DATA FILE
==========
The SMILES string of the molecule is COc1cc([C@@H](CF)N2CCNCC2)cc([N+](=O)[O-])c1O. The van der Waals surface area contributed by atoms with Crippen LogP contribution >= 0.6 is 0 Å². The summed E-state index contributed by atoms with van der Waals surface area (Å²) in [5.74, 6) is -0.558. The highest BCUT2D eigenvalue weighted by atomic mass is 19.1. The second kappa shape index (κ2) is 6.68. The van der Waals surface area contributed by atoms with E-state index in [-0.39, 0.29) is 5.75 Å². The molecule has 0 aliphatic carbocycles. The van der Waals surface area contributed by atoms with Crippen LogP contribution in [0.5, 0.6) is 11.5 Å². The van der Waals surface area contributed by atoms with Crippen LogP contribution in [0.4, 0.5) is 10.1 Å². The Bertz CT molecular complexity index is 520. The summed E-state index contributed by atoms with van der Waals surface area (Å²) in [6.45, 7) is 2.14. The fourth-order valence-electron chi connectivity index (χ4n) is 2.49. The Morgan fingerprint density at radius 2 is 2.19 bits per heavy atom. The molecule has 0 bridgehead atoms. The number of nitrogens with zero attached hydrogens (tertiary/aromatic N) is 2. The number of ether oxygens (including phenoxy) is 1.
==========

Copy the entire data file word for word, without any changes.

The SMILES string of the molecule is COc1cc([C@@H](CF)N2CCNCC2)cc([N+](=O)[O-])c1O. The van der Waals surface area contributed by atoms with Crippen LogP contribution >= 0.6 is 0 Å². The summed E-state index contributed by atoms with van der Waals surface area (Å²) in [5.74, 6) is -0.558. The highest BCUT2D eigenvalue weighted by atomic mass is 19.1. The second kappa shape index (κ2) is 6.68. The van der Waals surface area contributed by atoms with E-state index in [-0.39, 0.29) is 5.75 Å². The molecule has 0 aliphatic carbocycles. The van der Waals surface area contributed by atoms with Crippen LogP contribution in [0.5, 0.6) is 11.5 Å². The van der Waals surface area contributed by atoms with Crippen LogP contribution in [0.4, 0.5) is 10.1 Å². The Bertz CT molecular complexity index is 520. The summed E-state index contributed by atoms with van der Waals surface area (Å²) in [6.45, 7) is 2.14. The fourth-order valence-electron chi connectivity index (χ4n) is 2.49. The Morgan fingerprint density at radius 2 is 2.19 bits per heavy atom. The molecule has 0 bridgehead atoms. The number of nitrogens with zero attached hydrogens (tertiary/aromatic N) is 2. The number of ether oxygens (including phenoxy) is 1.